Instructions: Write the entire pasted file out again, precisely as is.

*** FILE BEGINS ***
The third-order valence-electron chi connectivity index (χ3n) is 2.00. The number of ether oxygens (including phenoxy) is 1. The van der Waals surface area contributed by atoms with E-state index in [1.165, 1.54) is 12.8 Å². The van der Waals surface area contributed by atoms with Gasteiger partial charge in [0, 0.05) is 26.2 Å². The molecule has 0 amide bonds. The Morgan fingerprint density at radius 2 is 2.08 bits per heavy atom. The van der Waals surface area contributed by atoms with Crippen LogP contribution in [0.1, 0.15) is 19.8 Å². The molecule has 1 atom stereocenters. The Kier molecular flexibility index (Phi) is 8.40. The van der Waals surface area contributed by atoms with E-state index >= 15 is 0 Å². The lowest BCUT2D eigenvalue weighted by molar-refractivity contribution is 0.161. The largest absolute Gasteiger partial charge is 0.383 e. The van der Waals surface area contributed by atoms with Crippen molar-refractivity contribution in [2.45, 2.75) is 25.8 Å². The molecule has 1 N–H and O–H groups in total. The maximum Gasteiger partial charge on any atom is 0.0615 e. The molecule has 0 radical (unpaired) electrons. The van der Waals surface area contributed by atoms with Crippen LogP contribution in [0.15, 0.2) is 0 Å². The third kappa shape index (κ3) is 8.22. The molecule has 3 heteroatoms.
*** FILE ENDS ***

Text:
The third-order valence-electron chi connectivity index (χ3n) is 2.00. The number of ether oxygens (including phenoxy) is 1. The van der Waals surface area contributed by atoms with E-state index in [1.165, 1.54) is 12.8 Å². The van der Waals surface area contributed by atoms with Gasteiger partial charge in [0, 0.05) is 26.2 Å². The molecule has 0 amide bonds. The Morgan fingerprint density at radius 2 is 2.08 bits per heavy atom. The van der Waals surface area contributed by atoms with Crippen LogP contribution in [0.1, 0.15) is 19.8 Å². The molecule has 1 atom stereocenters. The Kier molecular flexibility index (Phi) is 8.40. The van der Waals surface area contributed by atoms with E-state index >= 15 is 0 Å². The lowest BCUT2D eigenvalue weighted by molar-refractivity contribution is 0.161. The largest absolute Gasteiger partial charge is 0.383 e. The van der Waals surface area contributed by atoms with Crippen molar-refractivity contribution in [2.45, 2.75) is 25.8 Å². The molecule has 1 N–H and O–H groups in total. The maximum Gasteiger partial charge on any atom is 0.0615 e. The molecule has 0 radical (unpaired) electrons. The van der Waals surface area contributed by atoms with Crippen LogP contribution in [0.15, 0.2) is 0 Å². The third kappa shape index (κ3) is 8.22. The molecule has 3 heteroatoms.